Here id the news for the destructive typhoon in Japan.
A massive typhoon crossed over Okinawa on Sunday, bringing winds more ferocious than even the typhoon-weary Japanese island has seen in decades.
Typhoon Bolaven, with wind gusts that reached as high as 259 kilometers per hour (161 mph), is the strongest to strike the region in nearly 50 years. And with a cloud field of 2,000 kilometers (1,250 miles), it is 20 times larger than Okinawa's length.
"It's been very, very severe," said storm chaser James Reynolds, who was on the northwestern coast of the island during the worst of the storm.Tree branches were flying through the air amid torrential rain, he said.
The infrastructure on Okinawa is designed to withstand violent storms. "Everything's made of solid concrete," said Reynolds.
Later, driving toward the capital, Naha, during the middle of the night, he saw some power outages but no major infrastructure damage.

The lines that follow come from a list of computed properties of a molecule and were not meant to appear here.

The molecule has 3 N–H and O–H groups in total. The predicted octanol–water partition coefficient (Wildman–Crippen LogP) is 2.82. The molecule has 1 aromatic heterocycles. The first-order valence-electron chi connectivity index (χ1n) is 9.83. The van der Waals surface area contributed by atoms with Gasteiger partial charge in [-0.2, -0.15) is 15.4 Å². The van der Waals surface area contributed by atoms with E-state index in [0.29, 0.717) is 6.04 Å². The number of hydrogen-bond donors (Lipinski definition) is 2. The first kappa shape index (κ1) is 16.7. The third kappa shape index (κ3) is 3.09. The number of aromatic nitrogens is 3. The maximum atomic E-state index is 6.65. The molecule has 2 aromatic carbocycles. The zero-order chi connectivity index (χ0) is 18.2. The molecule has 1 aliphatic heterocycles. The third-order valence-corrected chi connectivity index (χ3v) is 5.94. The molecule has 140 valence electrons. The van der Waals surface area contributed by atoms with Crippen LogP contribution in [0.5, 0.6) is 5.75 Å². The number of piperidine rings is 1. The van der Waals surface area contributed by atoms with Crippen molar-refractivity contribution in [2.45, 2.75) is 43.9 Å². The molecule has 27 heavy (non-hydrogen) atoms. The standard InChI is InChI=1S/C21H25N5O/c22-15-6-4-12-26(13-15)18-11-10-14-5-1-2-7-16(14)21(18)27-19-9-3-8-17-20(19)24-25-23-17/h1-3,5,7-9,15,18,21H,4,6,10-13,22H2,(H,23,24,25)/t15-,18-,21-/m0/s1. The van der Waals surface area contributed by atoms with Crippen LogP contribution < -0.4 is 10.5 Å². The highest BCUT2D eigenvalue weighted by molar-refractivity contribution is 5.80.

"Many other countries could learn a lot from Okinawa," Reynolds said.
The last storm of this scale was Typhoon Naha in 1956.
At 3 a.m. Monday local time (2 p.m. ET Sunday), Bolaven had winds of 194 kilometers per hour, with gusts at 240 kilometers per hour, CNN International meteorologist Jennifer Delgado reported.
Bolaven could make landfall at the Korean peninsula on Tuesday morning, or potentially in South Korea on Monday night, Delgado said.